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Keywords:

  • cytostatic therapy;
  • prostate carcinoma;
  • survival;
  • prostate-specific antigen

Abstract

BACKGROUND

The authors investigated whether prostate-specific antigen (PSA) velocity was associated significantly with the time to death after randomization among patients with hormone-refractory metastatic prostate carcinoma (HRMPC) who were treated with cytotoxic, cytotatic, or combination therapy.

METHODS

The study cohort included 213 men with HRMPC who were treated on 3 prospective, randomized Phase II studies between February 1996 and October 2001. Cox regression analysis was used to evaluate whether there was a significant association between PSA velocity and the time to death after randomization, controlling for treatment and known prognostic factors.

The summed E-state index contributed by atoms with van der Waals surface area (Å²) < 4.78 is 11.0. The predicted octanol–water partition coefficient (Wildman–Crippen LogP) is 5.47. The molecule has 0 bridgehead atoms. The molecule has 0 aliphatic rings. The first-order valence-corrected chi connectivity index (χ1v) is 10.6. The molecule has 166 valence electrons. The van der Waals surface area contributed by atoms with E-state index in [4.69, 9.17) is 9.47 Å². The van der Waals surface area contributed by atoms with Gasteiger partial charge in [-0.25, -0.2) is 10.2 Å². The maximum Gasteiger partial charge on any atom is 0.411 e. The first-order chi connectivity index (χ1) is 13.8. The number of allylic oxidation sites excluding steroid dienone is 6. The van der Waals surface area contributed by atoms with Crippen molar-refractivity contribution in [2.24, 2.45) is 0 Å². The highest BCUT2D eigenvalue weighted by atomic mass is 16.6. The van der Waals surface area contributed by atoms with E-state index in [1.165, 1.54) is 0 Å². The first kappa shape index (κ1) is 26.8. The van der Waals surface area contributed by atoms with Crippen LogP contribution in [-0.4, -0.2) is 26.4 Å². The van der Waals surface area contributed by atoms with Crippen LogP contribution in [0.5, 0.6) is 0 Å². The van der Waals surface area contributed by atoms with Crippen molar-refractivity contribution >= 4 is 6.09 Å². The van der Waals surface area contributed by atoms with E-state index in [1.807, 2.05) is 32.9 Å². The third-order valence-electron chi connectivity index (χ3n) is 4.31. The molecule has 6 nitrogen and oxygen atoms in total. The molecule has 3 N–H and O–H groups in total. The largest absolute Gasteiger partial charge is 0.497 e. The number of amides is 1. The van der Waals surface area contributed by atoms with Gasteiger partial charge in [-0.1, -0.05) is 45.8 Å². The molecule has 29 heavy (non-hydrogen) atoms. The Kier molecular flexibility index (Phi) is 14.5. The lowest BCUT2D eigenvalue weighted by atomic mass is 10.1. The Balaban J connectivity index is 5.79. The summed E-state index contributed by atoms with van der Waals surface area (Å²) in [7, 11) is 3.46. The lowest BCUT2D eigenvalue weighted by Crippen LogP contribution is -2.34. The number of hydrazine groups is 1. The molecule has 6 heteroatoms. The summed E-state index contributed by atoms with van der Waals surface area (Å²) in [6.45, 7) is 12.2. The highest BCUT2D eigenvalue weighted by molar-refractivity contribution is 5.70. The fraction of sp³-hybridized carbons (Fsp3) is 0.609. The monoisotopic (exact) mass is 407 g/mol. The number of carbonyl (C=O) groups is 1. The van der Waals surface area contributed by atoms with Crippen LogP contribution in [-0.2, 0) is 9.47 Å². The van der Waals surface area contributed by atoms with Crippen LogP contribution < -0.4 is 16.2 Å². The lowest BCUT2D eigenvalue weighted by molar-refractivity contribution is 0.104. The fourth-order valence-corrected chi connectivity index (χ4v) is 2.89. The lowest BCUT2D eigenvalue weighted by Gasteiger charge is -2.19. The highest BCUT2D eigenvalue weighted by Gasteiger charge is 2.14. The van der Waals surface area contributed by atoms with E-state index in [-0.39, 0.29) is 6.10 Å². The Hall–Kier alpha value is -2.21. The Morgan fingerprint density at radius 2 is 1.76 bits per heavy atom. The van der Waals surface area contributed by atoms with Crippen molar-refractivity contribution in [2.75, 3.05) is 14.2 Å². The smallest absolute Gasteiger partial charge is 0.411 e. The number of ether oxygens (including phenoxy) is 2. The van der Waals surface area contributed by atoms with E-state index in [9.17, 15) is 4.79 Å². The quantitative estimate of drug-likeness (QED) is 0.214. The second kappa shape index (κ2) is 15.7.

RESULTS

Increasing PSA velocity was associated significantly with shorter survival after randomization (P = 0.005) controlling for treatment and known prognostic factors. The adjusted hazard ratio for death was 1.8 (95% confidence interval [95% CI], 1.3–2.5; P = 0.0004) for men who had a PSA velocity > 0.0 ng/mL per month compared with men who had a PSA velocity ≤ 0.0 ng/mL per month. Estimates of survival 2 years after randomization for these men were 16% (95% CI, 7–25%) and 44% (95% CI, 35–53%), respectively.

CONCLUSIONS

PSA velocity was associated significantly with the length of survival among men with HRMPC who received cytotoxic, cytostatic, or combination therapy. Cancer 2006. © 2005 American Cancer Society.